Ford Motor Credit Files Objection in Reagor Dykes Bankruptcy Case
On Tuesday, the Ford Motor Credit Company filed an objection in the Reagor Dykes’ application to employ a Chief Restructuring Officer in their bankruptcy case. In their objection, Ford Motor Credit raised concerns that Reagor Dykes isn’t honoring the Interim Cash Collateral Order that was issued after the company filed for bankruptcy on August 1, 2018.
A surprise audit by Ford in July found that Reagor Dykes owed them more than $42 million dollars due to fraud. The following excerpt from the objection further details the allegations:
"The Debtors are in default of their obligations to Ford Credit under their respective Loan Agreements with Ford Credit because as of July 31, 2018, Debtors have sold hundreds of vehicles and/or double floored vehicles and have failed to repay Ford Credit the amounts advanced by Ford Credit to Debtors to acquire those vehicles in an amount that exceeds $42 million. This creates a sales-out–of-trust or “SOT” condition. This is a serious breach of the Loan Agreements because Ford Credit has lost its vehicle collateral (or in some instances, never had the collateral) and the Debtors have received the proceeds from the sale or lease of those vehicles and used the money for other purposes—effectively reducing Ford Credit’s Collateral that secures its loans to the Debtors."
Despite the serious allegations, Ford Credit agreed to allow Reagor Dykes to pay their employees and other expenses through an Interim Cash Collateral Order, but only if certain conditions were met.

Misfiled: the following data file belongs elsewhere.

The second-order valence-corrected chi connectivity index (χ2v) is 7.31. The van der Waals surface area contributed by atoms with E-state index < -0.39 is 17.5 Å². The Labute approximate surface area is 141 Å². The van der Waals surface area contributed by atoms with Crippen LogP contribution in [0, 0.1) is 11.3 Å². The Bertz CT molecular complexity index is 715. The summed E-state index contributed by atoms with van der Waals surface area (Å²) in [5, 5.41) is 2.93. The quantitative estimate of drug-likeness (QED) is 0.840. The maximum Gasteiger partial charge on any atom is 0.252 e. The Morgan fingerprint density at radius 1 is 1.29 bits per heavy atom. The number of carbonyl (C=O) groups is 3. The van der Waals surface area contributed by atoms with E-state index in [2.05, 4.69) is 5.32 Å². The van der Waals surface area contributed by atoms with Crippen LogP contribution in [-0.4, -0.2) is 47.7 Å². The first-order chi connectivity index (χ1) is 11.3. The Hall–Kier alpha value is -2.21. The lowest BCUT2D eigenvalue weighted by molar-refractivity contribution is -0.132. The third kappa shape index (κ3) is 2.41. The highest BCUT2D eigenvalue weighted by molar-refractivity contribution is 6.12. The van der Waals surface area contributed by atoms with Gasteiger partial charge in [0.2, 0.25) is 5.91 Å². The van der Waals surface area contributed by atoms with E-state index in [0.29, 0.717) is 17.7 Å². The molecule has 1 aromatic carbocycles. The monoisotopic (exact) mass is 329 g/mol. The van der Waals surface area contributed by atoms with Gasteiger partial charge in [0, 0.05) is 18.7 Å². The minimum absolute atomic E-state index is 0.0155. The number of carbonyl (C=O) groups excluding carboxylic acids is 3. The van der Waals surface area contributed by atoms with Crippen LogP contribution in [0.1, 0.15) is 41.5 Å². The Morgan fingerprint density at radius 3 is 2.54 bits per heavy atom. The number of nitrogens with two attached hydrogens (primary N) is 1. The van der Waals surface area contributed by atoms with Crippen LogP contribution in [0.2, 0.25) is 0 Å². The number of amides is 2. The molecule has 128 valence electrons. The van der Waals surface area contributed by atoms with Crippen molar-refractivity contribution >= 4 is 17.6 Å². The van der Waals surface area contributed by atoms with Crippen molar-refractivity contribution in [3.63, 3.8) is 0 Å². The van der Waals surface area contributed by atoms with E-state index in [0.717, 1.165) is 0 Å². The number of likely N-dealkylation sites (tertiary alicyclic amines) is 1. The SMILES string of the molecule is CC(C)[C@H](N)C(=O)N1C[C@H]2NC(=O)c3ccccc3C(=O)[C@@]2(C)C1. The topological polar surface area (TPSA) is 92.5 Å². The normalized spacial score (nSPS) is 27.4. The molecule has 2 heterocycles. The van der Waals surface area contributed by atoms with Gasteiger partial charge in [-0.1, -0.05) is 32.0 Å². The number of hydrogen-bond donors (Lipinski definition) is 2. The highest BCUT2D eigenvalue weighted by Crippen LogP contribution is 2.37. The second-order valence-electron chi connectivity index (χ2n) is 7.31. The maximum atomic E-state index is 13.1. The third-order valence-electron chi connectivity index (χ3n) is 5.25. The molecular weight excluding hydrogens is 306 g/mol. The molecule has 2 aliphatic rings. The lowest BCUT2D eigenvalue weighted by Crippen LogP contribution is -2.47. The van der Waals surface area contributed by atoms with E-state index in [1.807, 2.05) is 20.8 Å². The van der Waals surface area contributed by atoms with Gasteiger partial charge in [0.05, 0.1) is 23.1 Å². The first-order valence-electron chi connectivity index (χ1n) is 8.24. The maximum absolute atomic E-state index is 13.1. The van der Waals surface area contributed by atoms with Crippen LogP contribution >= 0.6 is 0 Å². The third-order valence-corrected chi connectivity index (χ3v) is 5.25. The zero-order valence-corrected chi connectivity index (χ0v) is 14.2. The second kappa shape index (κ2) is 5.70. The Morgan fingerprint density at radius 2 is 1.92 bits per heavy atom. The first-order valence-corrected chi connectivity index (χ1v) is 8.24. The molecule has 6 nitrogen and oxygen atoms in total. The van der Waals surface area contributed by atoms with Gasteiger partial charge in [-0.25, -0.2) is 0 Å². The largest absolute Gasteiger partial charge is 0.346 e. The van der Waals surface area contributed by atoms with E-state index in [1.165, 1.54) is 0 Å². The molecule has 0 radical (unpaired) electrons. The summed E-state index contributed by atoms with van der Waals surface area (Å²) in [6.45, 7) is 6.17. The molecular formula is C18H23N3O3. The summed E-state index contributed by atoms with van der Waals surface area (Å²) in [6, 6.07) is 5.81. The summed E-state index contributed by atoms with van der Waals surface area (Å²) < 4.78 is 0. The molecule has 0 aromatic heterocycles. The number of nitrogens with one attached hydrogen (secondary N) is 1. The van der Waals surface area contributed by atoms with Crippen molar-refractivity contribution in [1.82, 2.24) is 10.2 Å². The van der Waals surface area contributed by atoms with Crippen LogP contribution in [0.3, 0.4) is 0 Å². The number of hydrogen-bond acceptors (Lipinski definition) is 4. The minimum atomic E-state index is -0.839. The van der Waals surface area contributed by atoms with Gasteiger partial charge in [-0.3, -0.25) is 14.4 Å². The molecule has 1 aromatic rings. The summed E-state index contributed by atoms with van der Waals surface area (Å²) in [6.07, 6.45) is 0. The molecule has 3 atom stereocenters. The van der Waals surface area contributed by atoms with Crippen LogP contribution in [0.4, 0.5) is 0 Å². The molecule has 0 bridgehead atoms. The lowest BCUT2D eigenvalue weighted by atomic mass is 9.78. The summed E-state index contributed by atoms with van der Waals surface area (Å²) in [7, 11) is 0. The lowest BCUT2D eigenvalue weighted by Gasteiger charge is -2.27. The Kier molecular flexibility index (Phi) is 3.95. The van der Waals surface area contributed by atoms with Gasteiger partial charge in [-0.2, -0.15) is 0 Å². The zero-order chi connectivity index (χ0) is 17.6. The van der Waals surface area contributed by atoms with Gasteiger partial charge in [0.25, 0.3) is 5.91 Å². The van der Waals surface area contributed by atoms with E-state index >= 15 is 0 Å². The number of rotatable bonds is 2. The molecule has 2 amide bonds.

Ford claims that Reagor Dykes has failed to meet those conditions, which include that the company return all demonstration vehicles to their respective dealerships by August 4. The order also required that Reagor Dykes pay off all trade-in liens, register all vehicles currently sold to customers, and provide Ford Credit with keys and titles to all vehicles in their inventory.
Because of these failures, Ford Credit has implied in their objection that Reagor Dykes cannot be trusted with an appointment of a Chief Restructuring Officer and have insisted that a third-party Chapter 11 trustee be appointed to oversee the bankruptcy case instead.
"Debtors seek to employ a CRO who will report to the same management that failed to detect or remedy prior malfeasance. As much as Ford Credit respects the integrity and qualifications of the proposed CRO, the appointment of a CRO which merely preserves current management’s prerogatives may substantially harm the estate as a CRO lacks the independence associated with a Chapter 11 trustee."
In closing, Ford Credit has asked the court to deny Reagor Dykes' application to appoint their own CRO.